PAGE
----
• Bresson_baby_donkey_large

    Every ten years since 1952, the world-renowned film magazine Sight & Sound has polled a wide international selection of film critics and directors on what they consider to be the ten greatest works of cinema ever made, and then compiled the results. The top fifty movies in the 2012 critics’ list, unveiled August 1, include twenty-five Criterion titles. In this series, we highlight those classic films.

    It’s the simplest yet most complex of films, a tale of human frailty, kindness, and avarice seen through the eyes of a donkey. Many feel that Robert Bresson’s singular cinema of abstract spirituality and pared-down emotion reached its apex with Au hasard Balthazar. This overwhelming contemplation of lost innocence is transcendent without a trace of bombast, austere but never detached, and shot with such directness and edited with such scalpel-sharp precision as to make the most fine-tuned thriller seem slack by comparison. It’s no surprise that other filmmakers have been as bowled over by Balthazar as critics and scholars. Even upon its first release, Bresson’s peers knew something monumental was on view, as you can see in the following clip, from a 1966 French television program titled Un metteur en ordre: Robert Bresson (available in its entirety on our DVD special edition). In it, director Louis Malle, writer Marguerite Duras, and director Jean-Luc Godard (who once called Au hasard Balthazar “the world in an hour and a half”) sing the praises of Bresson’s film, while host Roger Stéphane says that thanks to it, “something’s been transformed in the art of cinema.”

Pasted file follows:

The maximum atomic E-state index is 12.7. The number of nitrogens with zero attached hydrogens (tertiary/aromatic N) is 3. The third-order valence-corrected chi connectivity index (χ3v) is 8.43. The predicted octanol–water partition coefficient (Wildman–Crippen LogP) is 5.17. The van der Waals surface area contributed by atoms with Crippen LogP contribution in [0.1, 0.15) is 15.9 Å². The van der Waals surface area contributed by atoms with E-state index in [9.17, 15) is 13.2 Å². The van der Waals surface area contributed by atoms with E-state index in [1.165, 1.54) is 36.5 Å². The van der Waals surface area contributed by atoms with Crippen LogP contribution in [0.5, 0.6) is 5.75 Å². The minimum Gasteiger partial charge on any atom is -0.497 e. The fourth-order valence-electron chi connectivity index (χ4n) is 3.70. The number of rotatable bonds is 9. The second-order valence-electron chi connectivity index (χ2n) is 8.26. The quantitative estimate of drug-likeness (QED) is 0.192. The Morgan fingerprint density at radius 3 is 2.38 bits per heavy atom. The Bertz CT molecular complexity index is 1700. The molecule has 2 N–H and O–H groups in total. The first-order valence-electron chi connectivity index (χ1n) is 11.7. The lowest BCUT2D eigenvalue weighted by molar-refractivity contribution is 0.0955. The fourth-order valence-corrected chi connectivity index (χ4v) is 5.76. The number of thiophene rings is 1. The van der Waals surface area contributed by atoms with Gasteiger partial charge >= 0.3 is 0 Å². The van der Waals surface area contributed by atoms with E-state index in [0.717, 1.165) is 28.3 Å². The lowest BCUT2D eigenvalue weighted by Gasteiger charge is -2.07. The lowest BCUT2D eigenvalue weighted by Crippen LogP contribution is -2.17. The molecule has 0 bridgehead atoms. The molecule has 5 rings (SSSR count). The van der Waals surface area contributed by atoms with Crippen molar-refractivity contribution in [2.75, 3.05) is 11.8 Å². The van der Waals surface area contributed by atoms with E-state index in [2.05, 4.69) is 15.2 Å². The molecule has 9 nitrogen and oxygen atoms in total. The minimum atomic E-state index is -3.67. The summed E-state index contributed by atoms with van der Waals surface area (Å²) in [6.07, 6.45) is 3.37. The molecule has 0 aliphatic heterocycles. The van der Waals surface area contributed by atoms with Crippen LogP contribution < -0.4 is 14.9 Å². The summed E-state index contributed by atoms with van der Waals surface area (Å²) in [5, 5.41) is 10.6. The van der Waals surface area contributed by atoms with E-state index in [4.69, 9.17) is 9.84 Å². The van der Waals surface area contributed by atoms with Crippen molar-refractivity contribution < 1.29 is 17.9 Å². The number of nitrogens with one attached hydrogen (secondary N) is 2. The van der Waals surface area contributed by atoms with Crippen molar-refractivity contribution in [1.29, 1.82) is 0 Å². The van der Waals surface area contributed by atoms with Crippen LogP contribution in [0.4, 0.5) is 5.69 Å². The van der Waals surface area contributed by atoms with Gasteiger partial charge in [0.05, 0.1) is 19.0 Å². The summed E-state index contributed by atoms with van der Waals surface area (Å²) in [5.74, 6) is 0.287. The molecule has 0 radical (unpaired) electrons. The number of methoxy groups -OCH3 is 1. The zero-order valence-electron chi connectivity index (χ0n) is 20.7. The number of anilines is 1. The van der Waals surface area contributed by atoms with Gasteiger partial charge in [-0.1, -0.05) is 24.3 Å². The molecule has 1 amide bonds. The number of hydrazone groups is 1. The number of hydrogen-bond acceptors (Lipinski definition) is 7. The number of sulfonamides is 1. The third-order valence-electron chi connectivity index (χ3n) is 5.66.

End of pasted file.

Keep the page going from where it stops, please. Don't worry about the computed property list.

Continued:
If you have never seen Au hasard Balthazar, the best place to start is the beginning. In three-and-a-half delicate minutes, Bresson beautifully and subtly renders the idyllic youth of both the donkey and the children who treat him with tenderness. As the film progresses, we realize this is a lost paradise for both Balthazar and Marie, the girl he is closest to. Like the animal, she will prove to be a martyr, quietly suffering for the sins of others. But in this sequence, there is peace, and there are even glimmers of first love.

34 comments

  • By FG
    August 17, 2012
    07:59 AM